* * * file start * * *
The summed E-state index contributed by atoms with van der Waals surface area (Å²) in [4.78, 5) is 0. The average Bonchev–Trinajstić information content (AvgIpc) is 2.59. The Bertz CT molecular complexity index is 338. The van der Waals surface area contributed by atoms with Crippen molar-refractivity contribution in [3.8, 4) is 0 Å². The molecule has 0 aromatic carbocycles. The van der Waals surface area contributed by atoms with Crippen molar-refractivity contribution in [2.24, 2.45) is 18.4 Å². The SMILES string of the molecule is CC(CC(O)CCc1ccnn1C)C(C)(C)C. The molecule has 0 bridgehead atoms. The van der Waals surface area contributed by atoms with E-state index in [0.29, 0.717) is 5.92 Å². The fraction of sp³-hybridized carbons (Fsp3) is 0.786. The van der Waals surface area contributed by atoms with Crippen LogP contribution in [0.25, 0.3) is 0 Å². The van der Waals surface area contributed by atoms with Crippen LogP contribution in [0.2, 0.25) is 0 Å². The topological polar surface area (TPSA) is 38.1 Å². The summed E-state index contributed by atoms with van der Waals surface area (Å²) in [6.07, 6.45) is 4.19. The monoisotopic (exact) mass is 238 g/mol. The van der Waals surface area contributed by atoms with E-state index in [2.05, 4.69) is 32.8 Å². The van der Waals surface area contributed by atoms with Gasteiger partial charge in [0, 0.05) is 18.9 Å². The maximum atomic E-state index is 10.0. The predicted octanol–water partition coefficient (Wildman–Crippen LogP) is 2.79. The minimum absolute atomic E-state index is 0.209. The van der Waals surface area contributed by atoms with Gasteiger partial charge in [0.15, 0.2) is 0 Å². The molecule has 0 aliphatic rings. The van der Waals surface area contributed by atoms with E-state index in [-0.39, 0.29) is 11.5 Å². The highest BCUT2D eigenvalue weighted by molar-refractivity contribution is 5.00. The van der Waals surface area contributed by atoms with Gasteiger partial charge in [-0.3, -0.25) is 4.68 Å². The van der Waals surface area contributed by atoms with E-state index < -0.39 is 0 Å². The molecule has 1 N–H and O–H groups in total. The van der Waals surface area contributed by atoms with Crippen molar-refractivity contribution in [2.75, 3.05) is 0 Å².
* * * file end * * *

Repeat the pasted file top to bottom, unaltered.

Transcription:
The summed E-state index contributed by atoms with van der Waals surface area (Å²) in [4.78, 5) is 0. The average Bonchev–Trinajstić information content (AvgIpc) is 2.59. The Bertz CT molecular complexity index is 338. The van der Waals surface area contributed by atoms with Crippen molar-refractivity contribution in [3.8, 4) is 0 Å². The molecule has 0 aromatic carbocycles. The van der Waals surface area contributed by atoms with Crippen molar-refractivity contribution in [2.24, 2.45) is 18.4 Å². The SMILES string of the molecule is CC(CC(O)CCc1ccnn1C)C(C)(C)C. The molecule has 0 bridgehead atoms. The van der Waals surface area contributed by atoms with E-state index in [0.29, 0.717) is 5.92 Å². The fraction of sp³-hybridized carbons (Fsp3) is 0.786. The van der Waals surface area contributed by atoms with Crippen LogP contribution in [0.25, 0.3) is 0 Å². The van der Waals surface area contributed by atoms with Crippen LogP contribution in [0.2, 0.25) is 0 Å². The topological polar surface area (TPSA) is 38.1 Å². The summed E-state index contributed by atoms with van der Waals surface area (Å²) in [6.07, 6.45) is 4.19. The monoisotopic (exact) mass is 238 g/mol. The van der Waals surface area contributed by atoms with E-state index in [2.05, 4.69) is 32.8 Å². The van der Waals surface area contributed by atoms with Gasteiger partial charge in [0, 0.05) is 18.9 Å². The maximum atomic E-state index is 10.0. The predicted octanol–water partition coefficient (Wildman–Crippen LogP) is 2.79. The minimum absolute atomic E-state index is 0.209. The van der Waals surface area contributed by atoms with Gasteiger partial charge in [0.15, 0.2) is 0 Å². The molecule has 0 aliphatic rings. The van der Waals surface area contributed by atoms with E-state index in [-0.39, 0.29) is 11.5 Å². The highest BCUT2D eigenvalue weighted by molar-refractivity contribution is 5.00. The van der Waals surface area contributed by atoms with Gasteiger partial charge in [-0.3, -0.25) is 4.68 Å². The van der Waals surface area contributed by atoms with E-state index < -0.39 is 0 Å². The molecule has 1 N–H and O–H groups in total. The van der Waals surface area contributed by atoms with Crippen molar-refractivity contribution in [2.75, 3.05) is 0 Å².